Pictured above is one of the many works of Santiago Ramon y Cajal, an artist whose relentless focus on the nervous system both displayed unmatchable views inside of our brains and led to remarkable findings within this previously misunderstood anatomical region. In the above illustration, Cajal depicted a diagram of the spinal cord with both individual cells and entire nerve tracts. According to his sketch, motor commands travel down the spine from the left side of the brain, while sensory feedback travels up the spine to the right side of the brain.
See more of his works and read an in-depth biography at Discover Magazine.

Pictured above is one of the many works of Santiago Ramon y Cajal, an artist whose relentless focus on the nervous system both displayed unmatchable views inside of our brains and led to remarkable findings within this previously misunderstood anatomical region. In the above illustration, Cajal depicted a diagram of the spinal cord with both individual cells and entire nerve tracts. According to his sketch, motor commands travel down the spine from the left side of the brain, while sensory feedback travels up the spine to the right side of the brain.

See more of his works and read an in-depth biography at Discover Magazine.

A Blind Man Shocks Researchers with What He Sees

It is not uncommon for stroke patients to suffer brain damage, but the case of one patient was peculiar. This patient was, by his own account, completely blind. Two consecutive strokes had destroyed the visual cortex of his brain, and consequently, his ability to see. His first stroke had injured only one hemisphere of his visual cortex. About five weeks later, a second stroke damaged the other hemisphere. An assessment of his brain function revealed that after two strokes, the patient, who was in his 50s, was clinically blind. 
Known as selective bilateral occipital damage, this patients’s unusual injury made him the subject of much interest while recovering at a hospital in Geneva. Researchers began examining him and discovered that despite his blindness, he had maintained the ability to detect emotion on a person’s face. He responded appropriately— with emotions such as joy, fear, and anger— to a variety of facial expressions. Observed activity in his amygdala— the part of the brain responsible for processing emotions— confirmed the curious results.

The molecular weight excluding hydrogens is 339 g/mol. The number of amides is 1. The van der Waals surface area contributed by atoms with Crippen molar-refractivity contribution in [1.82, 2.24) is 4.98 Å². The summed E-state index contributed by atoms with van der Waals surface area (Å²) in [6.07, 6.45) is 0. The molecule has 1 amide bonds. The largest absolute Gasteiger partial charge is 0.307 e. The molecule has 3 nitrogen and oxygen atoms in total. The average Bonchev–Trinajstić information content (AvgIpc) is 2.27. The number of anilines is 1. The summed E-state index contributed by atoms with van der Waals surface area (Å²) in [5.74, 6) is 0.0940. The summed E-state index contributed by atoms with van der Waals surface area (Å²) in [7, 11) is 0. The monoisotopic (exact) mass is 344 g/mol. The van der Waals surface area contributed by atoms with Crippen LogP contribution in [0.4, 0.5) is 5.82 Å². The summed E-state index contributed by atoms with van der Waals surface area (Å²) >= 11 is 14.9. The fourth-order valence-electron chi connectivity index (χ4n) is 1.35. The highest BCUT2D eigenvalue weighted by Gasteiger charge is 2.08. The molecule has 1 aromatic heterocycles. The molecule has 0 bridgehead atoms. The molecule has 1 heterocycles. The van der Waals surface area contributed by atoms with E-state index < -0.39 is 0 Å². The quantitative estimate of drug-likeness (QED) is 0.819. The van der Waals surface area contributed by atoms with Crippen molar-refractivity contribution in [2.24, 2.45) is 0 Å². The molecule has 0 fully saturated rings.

His rare condition is known as blindsight. Because his stroke damaged only his visual cortex, his eyes remain functional and as a result can still gather information from his environment. He simply lacks the visual cortex to process and interpret it. Sight has changed from a conscious to a largely subconscious experience. He no longer has a definitive picture of his surroundings, but he has retained an innate awareness of his position in the world. He is, to some degree, able to see without being aware that he is seeing.

A Blind Man Shocks Researchers with What He Sees

It is not uncommon for stroke patients to suffer brain damage, but the case of one patient was peculiar. This patient was, by his own account, completely blind. Two consecutive strokes had destroyed the visual cortex of his brain, and consequently, his ability to see. His first stroke had injured only one hemisphere of his visual cortex. About five weeks later, a second stroke damaged the other hemisphere. An assessment of his brain function revealed that after two strokes, the patient, who was in his 50s, was clinically blind.

Known as selective bilateral occipital damage, this patients’s unusual injury made him the subject of much interest while recovering at a hospital in Geneva. Researchers began examining him and discovered that despite his blindness, he had maintained the ability to detect emotion on a person’s face. He responded appropriately— with emotions such as joy, fear, and anger— to a variety of facial expressions. Observed activity in his amygdala— the part of the brain responsible for processing emotions— confirmed the curious results.

His rare condition is known as blindsight. Because his stroke damaged only his visual cortex, his eyes remain functional and as a result can still gather information from his environment. He simply lacks the visual cortex to process and interpret it. Sight has changed from a conscious to a largely subconscious experience. He no longer has a definitive picture of his surroundings, but he has retained an innate awareness of his position in the world. He is, to some degree, able to see without being aware that he is seeing.